In SustAgeble, we are undertaking the work of compiling the Distributional National Accounts (DINA) for Finland. DINA is an international academic effort to improve the scope of national accounts to measure the distribution of income and wealth (see Piketty et al. 2018).
The goal of DINA is twofold. First, it aims to create a database of estimates of the distribution of incomes and wealth, compiled at the World Inequality Database. Second, it aims to make inequality measures consistent with macroeconomic figures produced by current national accounts measures worldwide.
The second aim means that to understand the full extent of inequality in Finland, we need exact data on who receives each part of national incomes. Preferably this would include the full extent of in-kind transfers, such as health care or subsidized housing. It would also include income streams that are not easily observed, such as retained earnings in firms. Allocating the whole of national income to each percentile would improve our current understanding of income inequality in Finland. Also, understanding wealth inequality is elusive to any straightforward approach and requires new data for a fuller picture.
In DINA, also international financial flows are newly scrutinized, for example, there is a serious effort to account for tax havens in national income measures. Although the undertaking is difficult, it regardless can give us an understanding of the significance of more secretive financial flows (Alstadsæter et al. 2018).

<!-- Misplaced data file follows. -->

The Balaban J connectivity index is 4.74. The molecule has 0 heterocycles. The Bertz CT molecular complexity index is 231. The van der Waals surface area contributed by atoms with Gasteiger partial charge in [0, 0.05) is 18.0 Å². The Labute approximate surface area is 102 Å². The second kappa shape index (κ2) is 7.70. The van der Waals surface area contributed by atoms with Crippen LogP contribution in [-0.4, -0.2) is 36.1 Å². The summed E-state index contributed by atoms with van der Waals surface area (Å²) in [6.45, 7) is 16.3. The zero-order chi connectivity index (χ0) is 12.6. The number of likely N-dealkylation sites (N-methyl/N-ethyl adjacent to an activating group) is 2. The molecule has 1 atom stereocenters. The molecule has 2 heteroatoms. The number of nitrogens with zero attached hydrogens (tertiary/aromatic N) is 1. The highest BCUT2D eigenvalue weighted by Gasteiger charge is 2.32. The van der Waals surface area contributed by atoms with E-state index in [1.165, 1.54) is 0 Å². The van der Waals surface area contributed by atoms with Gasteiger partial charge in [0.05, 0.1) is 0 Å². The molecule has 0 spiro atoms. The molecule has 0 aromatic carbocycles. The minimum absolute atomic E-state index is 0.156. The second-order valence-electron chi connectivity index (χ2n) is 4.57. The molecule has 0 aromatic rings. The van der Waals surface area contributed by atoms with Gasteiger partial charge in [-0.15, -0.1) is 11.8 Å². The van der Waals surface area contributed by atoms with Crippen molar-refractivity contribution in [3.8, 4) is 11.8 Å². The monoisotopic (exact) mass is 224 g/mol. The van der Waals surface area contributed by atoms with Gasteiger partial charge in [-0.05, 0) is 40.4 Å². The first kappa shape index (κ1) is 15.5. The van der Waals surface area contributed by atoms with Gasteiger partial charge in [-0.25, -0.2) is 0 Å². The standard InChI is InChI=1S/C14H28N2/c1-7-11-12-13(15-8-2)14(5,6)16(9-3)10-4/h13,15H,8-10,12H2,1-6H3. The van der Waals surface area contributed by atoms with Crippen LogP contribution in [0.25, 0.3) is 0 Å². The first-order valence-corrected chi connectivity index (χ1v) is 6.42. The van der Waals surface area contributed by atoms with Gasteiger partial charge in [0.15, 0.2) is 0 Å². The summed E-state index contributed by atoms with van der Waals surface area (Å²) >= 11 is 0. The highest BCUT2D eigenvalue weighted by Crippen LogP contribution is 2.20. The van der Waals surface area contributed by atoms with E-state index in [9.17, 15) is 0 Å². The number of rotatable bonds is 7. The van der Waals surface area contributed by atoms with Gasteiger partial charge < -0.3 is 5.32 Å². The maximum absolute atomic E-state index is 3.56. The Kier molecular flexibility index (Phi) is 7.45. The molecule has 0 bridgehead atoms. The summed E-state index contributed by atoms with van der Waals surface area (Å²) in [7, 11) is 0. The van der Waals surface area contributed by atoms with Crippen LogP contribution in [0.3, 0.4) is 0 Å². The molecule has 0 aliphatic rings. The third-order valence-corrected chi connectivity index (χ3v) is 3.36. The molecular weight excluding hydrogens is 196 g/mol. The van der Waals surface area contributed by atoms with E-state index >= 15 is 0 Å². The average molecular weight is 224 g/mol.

Finally, an ultimate and timely aim for DINA is to account for depletion of natural resources as part of capital depreciation. This approach will probably be fiercely debated and discussed. It is not clear yet whether we can really compare an extracted ton of iron ore to the wear and tear an industrial machine suffers during a year, but we intend to start tackling the issue. When not measured in national accounts, natural wealth might easily get overlooked.
Does it matter if we get a better set of indicators regarding these extensions to national accounts, including the distribution of income and wealth? As wide a set of indicators on the society is a prerequisite for good public policies in the current system. It is not only that unmeasured parts of the society get overlooked, but it is also that our few core measures, such as the employment rate and GDP, get too much and distorted focus. For example, when the employment rate improves, it creates a tax surplus for the public sector. Policy makers get excited and start creating jobs at any cost. Suddenly each now job costs the public sector, reversing the initial positive relationship. We not only need good indicators, but we also need a public administration that has the capacity to use those indicators.
Alstadsæter, A., Johannesen, N., and Zucman, G. (2018). Who owns the wealth in tax havens? Macro evidence and implications for global inequality. Journal of Public Economics, 162, 89–100.
Piketty, T., E. Saez, and G. Zucman (2018). “Distributional National Accounts: Methods and Estimates for the United States”. The Quarterly Journal of Economics 133.2, pp. 553–609.